But do not be disappointed, most businesses are online today and at a pace that is hard to keep an eye on.
THE “HAUPTWACHE” – TIME TO RELAX
This spacious square, where once criminals were executed or punished in the stocks, is a good place for a break. It takes its name from the single-storer Baroque building with a lovely arcade which was the main watch station of the city defence force and also contained a prison, where among others the famous brigand captain Schinderhannes was held.
Today, this Frankfurt landmark not only is an urban transportation hub. It especially is a popular meeting place in the heart of the city and a remarkable café.
THE HOUSE GERMANYS MOST FAMOUS POET WAS BORN
In Grosser Hirschgraben, site of the parental home of Frankfurt’s greatest son. At this house Johann Wolfgang Goethe was born on 28 August 1749 “at the stroke of twelve”. The present building, a reconstruction of the house of Goethe’s parents, is an attractive example of 18th-century living and the styles in vogue at that time. In the Kabinett exhibition you can find out everything about the house and its inhabitants, as well as about Goethe’s life in Frankfurt and his early work. It is a special experience to visit the Dichterzimmer, the room in which Goethe wrote (“Götz von Berlichingen” and “The Sorrows of Young Werther”) his early works.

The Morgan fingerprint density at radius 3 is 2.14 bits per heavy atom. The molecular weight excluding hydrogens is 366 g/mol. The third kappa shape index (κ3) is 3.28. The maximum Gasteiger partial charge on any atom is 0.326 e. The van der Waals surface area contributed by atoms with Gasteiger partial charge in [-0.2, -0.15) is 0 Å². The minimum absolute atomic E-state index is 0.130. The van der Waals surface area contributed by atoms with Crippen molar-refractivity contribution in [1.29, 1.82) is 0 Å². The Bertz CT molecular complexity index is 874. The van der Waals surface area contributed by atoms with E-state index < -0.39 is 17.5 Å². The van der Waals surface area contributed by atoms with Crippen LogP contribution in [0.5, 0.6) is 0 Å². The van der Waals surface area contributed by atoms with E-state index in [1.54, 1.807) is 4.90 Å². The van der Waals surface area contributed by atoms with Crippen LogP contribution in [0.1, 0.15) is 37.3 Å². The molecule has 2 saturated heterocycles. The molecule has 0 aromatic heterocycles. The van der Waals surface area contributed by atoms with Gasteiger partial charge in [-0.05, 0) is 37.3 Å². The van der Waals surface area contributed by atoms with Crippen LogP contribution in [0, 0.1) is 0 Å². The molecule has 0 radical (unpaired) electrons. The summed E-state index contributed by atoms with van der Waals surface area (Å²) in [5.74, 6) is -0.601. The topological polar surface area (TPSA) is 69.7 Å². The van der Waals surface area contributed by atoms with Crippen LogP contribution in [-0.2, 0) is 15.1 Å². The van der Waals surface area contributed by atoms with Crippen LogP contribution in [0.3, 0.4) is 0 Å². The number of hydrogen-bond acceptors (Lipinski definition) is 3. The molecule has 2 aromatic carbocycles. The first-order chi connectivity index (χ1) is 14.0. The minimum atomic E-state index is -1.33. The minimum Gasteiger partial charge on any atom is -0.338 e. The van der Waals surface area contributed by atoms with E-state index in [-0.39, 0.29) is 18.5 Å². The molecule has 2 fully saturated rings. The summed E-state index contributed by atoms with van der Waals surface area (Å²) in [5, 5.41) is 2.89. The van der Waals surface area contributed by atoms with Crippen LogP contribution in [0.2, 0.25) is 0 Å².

THE PAULSKIRCHE – A SYMBOL FOR UNITY AND FREEDOM
The oval, Neoclassical sandstone building is the pre-eminent symbol of German democracy. On 18 May 1848 the National Assembly, the first freely elected parliament representing the whole of Germany, convened here to prepare German unification and a constitution for a united Germany. Although the establishment of a nation state was prevented by the interests of the Prussian and Austrian monarchies, important parts of the constitution were incorporated in the Basic Law of the Federal Republic of Germany. That is why John F. Kennedy described the Paulskirche as the cradle of democracy when he visited Germany in 1963.